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Re: Running, bipedal? Re: Baby dinosaur tracks from Morrison
--- On Wed, 11/3/10, Richard W. Travsky <email@example.com> wrote:
> From: Richard W. Travsky <firstname.lastname@example.org>
> "In the end, we might have a baby sauropod that is running
> like a Basilisk lizard, a modern lizard that is mostly a
> quadroped, but when spooked it runs on its hindlegs."
> Studies are underway to understand the biomechanics of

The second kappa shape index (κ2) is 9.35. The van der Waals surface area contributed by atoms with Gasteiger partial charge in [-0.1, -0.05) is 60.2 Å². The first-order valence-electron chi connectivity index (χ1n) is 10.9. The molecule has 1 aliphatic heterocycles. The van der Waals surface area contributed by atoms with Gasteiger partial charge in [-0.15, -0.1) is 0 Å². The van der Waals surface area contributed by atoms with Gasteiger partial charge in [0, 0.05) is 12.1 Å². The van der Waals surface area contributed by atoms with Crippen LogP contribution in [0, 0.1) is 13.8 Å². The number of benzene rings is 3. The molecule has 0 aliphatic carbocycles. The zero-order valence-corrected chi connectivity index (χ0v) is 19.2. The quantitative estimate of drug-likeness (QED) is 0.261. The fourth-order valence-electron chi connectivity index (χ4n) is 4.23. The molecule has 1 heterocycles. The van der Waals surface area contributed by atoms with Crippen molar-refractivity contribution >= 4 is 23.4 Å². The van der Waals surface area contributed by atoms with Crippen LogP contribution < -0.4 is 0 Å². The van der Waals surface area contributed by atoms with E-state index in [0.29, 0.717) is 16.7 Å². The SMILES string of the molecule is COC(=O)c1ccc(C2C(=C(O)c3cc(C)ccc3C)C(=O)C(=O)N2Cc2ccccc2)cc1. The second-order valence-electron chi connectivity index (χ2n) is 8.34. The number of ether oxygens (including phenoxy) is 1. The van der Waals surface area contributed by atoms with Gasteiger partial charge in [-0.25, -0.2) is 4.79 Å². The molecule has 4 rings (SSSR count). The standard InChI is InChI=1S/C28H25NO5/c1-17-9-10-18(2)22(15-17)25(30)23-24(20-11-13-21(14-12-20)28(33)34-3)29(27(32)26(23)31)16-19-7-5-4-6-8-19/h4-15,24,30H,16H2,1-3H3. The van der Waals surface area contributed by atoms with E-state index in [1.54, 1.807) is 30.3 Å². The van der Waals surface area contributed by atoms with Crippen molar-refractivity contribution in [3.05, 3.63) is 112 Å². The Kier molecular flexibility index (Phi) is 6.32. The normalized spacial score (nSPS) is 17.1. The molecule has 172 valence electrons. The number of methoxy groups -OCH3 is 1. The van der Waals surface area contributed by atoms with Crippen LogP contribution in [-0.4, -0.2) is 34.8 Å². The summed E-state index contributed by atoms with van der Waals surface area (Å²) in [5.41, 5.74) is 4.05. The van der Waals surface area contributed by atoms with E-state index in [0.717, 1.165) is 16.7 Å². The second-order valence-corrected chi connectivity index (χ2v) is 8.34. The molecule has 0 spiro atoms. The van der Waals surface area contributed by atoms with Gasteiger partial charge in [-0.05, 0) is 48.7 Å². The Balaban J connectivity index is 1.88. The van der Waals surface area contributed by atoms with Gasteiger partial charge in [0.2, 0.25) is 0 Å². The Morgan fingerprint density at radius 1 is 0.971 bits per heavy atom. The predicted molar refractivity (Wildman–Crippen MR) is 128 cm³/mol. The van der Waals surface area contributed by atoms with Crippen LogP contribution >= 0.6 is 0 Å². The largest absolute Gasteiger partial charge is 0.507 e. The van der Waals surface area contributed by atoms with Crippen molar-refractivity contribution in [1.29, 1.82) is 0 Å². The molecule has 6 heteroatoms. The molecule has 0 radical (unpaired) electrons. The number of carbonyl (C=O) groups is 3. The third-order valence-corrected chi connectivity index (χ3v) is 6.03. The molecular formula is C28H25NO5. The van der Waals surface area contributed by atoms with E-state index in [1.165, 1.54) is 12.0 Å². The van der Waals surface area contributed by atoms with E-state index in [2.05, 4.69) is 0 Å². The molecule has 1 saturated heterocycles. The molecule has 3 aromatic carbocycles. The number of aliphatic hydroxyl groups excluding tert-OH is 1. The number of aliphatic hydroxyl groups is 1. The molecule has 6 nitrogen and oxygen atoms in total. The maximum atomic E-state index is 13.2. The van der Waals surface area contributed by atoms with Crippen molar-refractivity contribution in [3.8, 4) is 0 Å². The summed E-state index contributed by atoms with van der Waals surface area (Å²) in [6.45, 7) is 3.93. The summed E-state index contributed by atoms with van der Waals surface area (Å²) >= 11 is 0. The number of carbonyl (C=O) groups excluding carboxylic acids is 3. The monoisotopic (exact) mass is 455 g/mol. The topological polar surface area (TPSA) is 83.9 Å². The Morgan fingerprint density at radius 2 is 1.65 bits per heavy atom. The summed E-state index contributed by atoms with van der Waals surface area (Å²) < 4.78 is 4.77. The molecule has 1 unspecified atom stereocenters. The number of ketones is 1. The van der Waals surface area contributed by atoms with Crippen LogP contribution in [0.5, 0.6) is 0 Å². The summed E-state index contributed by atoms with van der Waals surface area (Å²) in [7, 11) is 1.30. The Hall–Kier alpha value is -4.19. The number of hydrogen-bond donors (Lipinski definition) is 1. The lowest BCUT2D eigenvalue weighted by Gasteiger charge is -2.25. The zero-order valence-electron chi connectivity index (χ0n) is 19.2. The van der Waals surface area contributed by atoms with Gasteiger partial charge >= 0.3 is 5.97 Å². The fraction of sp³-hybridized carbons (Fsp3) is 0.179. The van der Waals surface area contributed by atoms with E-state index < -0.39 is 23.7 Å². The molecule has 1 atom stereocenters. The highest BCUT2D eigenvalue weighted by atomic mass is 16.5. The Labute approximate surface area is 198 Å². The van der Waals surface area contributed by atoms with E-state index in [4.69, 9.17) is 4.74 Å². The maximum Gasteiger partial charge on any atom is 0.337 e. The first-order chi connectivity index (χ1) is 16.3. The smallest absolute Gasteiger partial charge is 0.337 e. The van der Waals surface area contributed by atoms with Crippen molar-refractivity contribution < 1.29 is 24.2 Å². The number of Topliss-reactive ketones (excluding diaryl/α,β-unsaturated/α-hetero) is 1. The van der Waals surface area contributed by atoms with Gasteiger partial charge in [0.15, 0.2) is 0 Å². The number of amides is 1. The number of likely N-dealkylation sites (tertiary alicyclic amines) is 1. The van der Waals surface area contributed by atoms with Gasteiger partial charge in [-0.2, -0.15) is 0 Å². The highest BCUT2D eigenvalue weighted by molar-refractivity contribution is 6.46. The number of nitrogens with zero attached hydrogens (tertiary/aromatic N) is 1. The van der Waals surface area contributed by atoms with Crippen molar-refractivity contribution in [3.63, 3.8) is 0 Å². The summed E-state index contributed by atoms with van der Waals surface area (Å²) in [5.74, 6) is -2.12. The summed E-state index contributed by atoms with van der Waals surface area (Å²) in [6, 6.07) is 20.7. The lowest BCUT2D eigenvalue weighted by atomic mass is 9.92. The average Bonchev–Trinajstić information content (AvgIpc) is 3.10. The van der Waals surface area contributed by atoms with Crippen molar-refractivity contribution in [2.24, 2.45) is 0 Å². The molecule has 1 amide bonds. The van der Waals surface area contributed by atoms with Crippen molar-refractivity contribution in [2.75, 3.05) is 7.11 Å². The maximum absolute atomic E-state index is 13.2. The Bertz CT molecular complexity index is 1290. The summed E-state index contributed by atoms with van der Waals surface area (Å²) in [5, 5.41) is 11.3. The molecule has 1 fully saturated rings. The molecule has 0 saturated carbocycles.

> Morrison's sauropods and what a running baby sauropod would
> look like.
Dubiousness of the bipedal baby sauropod claim aside, has there actually been
any life history study on wild basilisks that confirms the "mostly quadrupedal"
statement? That adults are very arboreal (and hence spend a lot of time on all
fours in the trees) is one thing, but _Basiliscus_ is known to take off on its
hind legs from a standing start (i.e. no quadrupedal phase as is seen in
_Crotaphytus_ and other facultatively bipedal lizards), which makes me think
they might not be the best example of what the authors are arguing.
< / tangent>